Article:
Implicit mental processes in ethical management behavior

Ethics and Behavior 20 (2):128 – 148 (2010)

This article examines the relationship between implicit mental processes and ethical decisions made by managers. Based on the dual-process view in social and cognitive psychology, it is argued that social cognition (e.g., moral judgments) can rely on two different modes of information processing. On one hand, moral judgments reflect explicit, conscious, and extensive cognitive processes, which are attributed to explicit attitude. On the other hand, moral judgments may also be based on implicit, automatic, and effortless processes referring to implicit attitude. To test this thesis, a study involving 182 participants was conducted. The results support the thesis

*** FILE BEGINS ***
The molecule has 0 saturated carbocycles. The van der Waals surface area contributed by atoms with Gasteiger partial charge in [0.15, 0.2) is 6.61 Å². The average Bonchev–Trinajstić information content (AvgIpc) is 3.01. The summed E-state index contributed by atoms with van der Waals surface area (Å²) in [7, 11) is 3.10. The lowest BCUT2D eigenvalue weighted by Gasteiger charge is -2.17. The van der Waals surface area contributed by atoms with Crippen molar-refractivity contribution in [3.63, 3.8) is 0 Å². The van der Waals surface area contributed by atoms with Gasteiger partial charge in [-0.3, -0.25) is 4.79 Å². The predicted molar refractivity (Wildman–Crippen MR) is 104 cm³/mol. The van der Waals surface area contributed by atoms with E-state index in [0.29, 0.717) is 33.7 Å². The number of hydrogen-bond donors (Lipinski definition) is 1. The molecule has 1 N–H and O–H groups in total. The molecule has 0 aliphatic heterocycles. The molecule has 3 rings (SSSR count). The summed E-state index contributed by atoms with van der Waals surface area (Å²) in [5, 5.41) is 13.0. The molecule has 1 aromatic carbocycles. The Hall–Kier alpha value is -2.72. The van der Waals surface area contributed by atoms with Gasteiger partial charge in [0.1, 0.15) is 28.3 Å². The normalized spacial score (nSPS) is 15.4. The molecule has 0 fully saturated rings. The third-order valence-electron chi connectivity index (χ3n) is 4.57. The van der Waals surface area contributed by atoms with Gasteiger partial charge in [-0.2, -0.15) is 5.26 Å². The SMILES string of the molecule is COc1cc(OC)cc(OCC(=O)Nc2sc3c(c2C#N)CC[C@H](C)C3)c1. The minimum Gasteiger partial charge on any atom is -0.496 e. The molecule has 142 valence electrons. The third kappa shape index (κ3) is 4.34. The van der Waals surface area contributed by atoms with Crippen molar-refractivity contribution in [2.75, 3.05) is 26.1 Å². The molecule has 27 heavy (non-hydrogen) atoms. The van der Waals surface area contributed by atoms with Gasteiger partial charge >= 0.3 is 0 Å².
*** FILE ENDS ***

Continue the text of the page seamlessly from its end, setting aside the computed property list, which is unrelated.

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DOI 10.1080/10508421003595950
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Living in the Gray: Lessons on Ethics From Prison. [REVIEW]Jana L. Craft - 2013 - Journal of Business Ethics 115 (2):327-339.

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